Please submit expressions of interest by 30 September 2021. Feel free to contact the editors of this special issue to discuss possible topics: Lynda Gichanda Spencer ( or Martina Vitackova ( Full articles of between 5,000 and 10,000 words, including notes and bibliography, will be due by 1 March 2022. We are aiming for publication at the end of 2022. Manuscripts can be sent to the following address: Submissions should be Microsoft Word documents, with citations in MLA eighth edition format. Please remove all identifying material (i.e. running heads with the author’s name) so that submissions can easily be sent out for anonymous peer review. Suggestions for appropriate peer reviewers are welcome. For more information on how to submit a paper, please visit

Online Launch Event of the Research Group CISG (Contemporary Intimacies, Sexualities and Genders)

Dear all,

We are proud to host the internationally renowned scholars Prof Diane Richardson (University of Newcastle, UK)and Dr Ana Cristina Santos (University of Coimbra, Portugal) to speak on current perspectives within intimate and sexual citizenship studies.

You are cordially invited to attend the Online Launch Event of the Research Group CISG (Contemporary Intimacies, Sexualities and Genders).

CISG is part of RCASS, the Research Centre for Applied Social Sciences at Manchester Metropolitan University. 

It has formed to explore and host critical debates around current issues around intimacies, relationships, sexualities, genders, bodies and the politics around them.

Wednesday, 21 April 2021, 1:00 pm – 3:00 pm (BST)

Please, find details of the programme for our first event and book your free ticket via eventbrite:

Joining details will be confirmed by email to registered attendees closer to the date.

We are looking forward to seeing you at the launch event.

Please, feel free to disseminate widely via your links and networks.

Kind regards,

Christian Klesse and Jenny van Hooff (Co-Leads of CISG)


Special Issue 2021- Call for papers

Georg Simmel and Love

The German philosopher and sociologist, Georg Simmel is considered one of the founders of sociology and culture studies. Thanks to the variety and vastness of his work, his thought has influenced and shaped the work of many social scientists.

Throughout his career, Simmel wrote regularly on issues concerning women, sexuality and love. An essay “On the psychology of Women” appeared in 1890, followed by brief newspaper pieces and popular journal articles on the women’s movement in 1892, 1894, and 1896. A newspaper piece on “The Role of Money in the Relations between the Sexes” appeared in 1898. Two years later, these ideas were incorporated in “The Philosophy of Money” in which he included a discussion on the monetary valuation of women, marriage and prostitution. A preliminary sketch of his text “Female culture” appeared in 1902. This was followed by some remarks on the psychology of women, notes on the ideal of a philosophy of love, and a preliminary version of the essay “Flirtation”. Whilst some ideas presented within these texts open intellectual doors others are highly questionable.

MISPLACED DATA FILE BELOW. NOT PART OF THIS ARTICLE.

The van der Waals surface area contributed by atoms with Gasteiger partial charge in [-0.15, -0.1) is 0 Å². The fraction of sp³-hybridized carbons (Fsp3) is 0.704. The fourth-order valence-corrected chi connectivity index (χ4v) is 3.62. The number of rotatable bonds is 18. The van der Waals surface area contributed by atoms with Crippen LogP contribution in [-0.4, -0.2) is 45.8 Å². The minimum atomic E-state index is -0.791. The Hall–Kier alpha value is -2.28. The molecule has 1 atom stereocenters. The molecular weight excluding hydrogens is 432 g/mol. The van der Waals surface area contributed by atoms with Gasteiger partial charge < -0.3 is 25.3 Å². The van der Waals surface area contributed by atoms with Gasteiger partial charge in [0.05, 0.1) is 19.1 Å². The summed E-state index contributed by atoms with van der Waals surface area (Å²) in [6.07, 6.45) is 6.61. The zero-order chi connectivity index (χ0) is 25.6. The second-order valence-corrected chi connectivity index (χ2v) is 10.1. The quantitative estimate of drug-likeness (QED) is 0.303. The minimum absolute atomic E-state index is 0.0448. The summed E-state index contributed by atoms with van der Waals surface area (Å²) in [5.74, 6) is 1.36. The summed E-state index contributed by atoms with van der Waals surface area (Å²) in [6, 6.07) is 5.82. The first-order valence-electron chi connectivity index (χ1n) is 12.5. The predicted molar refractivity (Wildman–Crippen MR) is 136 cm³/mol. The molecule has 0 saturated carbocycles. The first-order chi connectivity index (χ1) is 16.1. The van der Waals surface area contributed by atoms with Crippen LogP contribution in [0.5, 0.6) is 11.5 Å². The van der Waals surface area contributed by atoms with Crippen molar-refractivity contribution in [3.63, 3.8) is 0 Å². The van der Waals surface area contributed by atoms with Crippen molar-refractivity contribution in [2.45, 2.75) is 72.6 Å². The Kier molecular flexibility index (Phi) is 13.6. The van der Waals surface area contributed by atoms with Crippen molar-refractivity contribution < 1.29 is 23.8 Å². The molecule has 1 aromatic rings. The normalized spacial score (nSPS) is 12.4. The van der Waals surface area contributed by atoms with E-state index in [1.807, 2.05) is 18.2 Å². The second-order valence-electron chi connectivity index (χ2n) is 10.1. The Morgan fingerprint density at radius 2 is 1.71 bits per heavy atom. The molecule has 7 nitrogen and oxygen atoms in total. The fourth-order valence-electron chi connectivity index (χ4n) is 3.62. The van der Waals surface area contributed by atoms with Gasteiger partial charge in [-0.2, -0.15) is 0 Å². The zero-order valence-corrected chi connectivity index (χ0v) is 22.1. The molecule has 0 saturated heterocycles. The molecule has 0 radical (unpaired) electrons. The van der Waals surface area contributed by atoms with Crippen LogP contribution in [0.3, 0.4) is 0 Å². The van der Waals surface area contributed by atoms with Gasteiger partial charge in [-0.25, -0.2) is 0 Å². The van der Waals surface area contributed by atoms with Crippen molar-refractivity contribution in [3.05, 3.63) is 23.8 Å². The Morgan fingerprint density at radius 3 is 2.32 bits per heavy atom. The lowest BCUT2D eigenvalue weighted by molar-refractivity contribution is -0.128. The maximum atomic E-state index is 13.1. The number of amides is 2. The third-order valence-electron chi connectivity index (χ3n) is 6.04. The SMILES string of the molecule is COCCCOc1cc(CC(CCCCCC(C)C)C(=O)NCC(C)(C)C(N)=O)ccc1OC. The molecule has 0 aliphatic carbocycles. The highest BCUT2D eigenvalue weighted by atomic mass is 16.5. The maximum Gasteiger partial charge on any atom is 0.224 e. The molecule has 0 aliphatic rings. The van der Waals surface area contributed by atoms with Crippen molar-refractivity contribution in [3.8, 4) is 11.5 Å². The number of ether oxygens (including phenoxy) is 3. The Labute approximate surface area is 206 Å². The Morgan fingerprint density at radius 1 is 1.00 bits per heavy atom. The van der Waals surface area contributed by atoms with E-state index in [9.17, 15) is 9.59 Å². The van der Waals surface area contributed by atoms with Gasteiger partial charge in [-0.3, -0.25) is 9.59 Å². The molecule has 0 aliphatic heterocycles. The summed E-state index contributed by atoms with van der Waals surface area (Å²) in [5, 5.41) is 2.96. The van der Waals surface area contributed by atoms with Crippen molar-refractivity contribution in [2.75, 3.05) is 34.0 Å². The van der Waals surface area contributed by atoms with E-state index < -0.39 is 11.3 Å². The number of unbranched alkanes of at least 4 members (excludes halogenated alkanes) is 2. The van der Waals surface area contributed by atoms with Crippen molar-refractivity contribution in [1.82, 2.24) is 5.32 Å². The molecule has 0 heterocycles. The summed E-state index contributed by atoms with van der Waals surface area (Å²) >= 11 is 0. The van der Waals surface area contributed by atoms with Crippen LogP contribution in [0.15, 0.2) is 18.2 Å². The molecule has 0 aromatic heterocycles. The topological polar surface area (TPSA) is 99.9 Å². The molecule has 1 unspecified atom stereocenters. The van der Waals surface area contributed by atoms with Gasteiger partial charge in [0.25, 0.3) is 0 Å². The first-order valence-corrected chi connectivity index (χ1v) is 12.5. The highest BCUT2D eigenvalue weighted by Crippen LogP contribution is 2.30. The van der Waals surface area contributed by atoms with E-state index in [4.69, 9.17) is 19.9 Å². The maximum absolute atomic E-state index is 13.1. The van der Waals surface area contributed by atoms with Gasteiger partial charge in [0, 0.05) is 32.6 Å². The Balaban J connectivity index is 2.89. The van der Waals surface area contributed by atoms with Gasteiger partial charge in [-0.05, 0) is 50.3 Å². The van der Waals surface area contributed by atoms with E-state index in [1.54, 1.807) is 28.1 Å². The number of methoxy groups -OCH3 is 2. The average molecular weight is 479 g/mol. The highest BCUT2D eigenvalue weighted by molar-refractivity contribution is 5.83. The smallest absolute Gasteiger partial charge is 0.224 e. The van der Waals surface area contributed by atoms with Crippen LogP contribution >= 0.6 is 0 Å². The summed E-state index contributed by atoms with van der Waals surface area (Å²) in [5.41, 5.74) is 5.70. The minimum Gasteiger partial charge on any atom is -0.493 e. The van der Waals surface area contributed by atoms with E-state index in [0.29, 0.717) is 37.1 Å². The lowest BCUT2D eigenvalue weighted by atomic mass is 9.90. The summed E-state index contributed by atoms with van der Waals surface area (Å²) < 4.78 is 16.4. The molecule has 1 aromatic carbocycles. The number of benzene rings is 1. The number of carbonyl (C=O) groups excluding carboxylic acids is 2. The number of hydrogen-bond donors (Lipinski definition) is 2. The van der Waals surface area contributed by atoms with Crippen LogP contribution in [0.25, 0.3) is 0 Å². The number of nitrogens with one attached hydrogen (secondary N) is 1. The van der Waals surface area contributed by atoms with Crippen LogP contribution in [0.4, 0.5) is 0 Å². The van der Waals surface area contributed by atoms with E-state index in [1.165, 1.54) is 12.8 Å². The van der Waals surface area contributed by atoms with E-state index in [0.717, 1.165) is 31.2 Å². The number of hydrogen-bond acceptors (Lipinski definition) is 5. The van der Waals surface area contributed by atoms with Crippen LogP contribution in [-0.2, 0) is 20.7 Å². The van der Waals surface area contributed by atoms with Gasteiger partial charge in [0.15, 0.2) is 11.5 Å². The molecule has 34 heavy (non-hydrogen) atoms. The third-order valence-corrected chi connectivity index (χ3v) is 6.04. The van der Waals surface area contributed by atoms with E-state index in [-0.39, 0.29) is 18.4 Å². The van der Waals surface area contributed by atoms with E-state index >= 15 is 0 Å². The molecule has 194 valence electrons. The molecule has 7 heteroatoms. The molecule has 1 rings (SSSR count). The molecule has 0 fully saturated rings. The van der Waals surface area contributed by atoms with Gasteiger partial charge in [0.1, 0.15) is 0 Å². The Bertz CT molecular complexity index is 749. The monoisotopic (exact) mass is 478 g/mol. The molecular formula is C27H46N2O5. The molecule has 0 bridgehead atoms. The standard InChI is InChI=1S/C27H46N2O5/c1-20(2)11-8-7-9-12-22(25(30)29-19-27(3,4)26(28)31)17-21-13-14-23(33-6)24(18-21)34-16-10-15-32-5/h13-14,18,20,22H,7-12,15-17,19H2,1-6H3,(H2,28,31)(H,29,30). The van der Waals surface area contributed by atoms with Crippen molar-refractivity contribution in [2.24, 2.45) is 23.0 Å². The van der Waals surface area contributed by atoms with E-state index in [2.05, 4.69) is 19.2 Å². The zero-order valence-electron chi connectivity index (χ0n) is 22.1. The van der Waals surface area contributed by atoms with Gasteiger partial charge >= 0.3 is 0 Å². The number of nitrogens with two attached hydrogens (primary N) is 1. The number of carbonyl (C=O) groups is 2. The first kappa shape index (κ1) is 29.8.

The “Fragment on Love”is a paper left unfinished by Georg Simmel and published posthumously under this title. According to Simmel, love is one of the forms that life takes that can turn into a higher goal than life itself.  The link between life and love allows Simmel to approach and combine his Lebensphilosophie with social reality. Love allows two individuals to turn their differences into a unity. Love partially dissolves individual life in favor of something superior, a super-individual level. Therefore, Simmel believes that love creates a dynamic process transforming both partners. In its history, love has gone through different forms (expressions), reaching from Platonic love over the universal love towards humanity, and Christian love, to modern love; in particular, the character of modern love appears to be more dynamic.

Today, love has taken on a different role. Its romantic form has become intertwined with capitalist consumption and enriched by visual imagery from films and series. They shape expectations for Valentine’s Day and anniversaries, and create an artificially sweetened and stilted image of love. While the media continues to project a false version of romance, in our everyday relationships we have become increasingly skeptical when it comes to love. Love seems to appear as a sociological problem, and maintaining close relationships in a modern, individualized society has become even more complicated. There seems to be a gradual decline of traditional relationships between men and women. New forms of relationships and new trends in love that are much more flexible and self-centred have emerged in recent years with the advent of new technologies, social struggles and access to new possibilities of love.

This call for papers invites contributions that reconstruct and interpret Simmel’s vision of love and – relying on his contribution- reflect and interrogate the following contemporary topics: love relationships and modernity, the reconfiguration of male/female roles, the role of love in today’s society, a Simmelian perspective on love in times of pandemics, love and female emancipation, sex and Eros, flirtation and love in today’s cultural frames outside/beyond western society.

Proposals must be written in English. Abstracts of 400 words, for 5,000-8,000 word submissions, should be sent to the following email addresses: paulina.sabugal[at], sseebach [at]

Closing date for abstracts submission: Apr 30th 2021

Notification to the authors: until May 31th 2021

Articles submission deadline: Jul 10th 2021

Articles assessment: Aug 10th 2021

Final version submission: until Sep 10th 2021

Publication: Dec 2021 For more information on Simmel Studies:

Unhappy Ending. Poems for the Broken/Hearted is now available!

Poetry artbook by network member Ania Malinowska & Pola Dwurnik:Unhappy Ending. Poems for the Broken/Hearted is now available!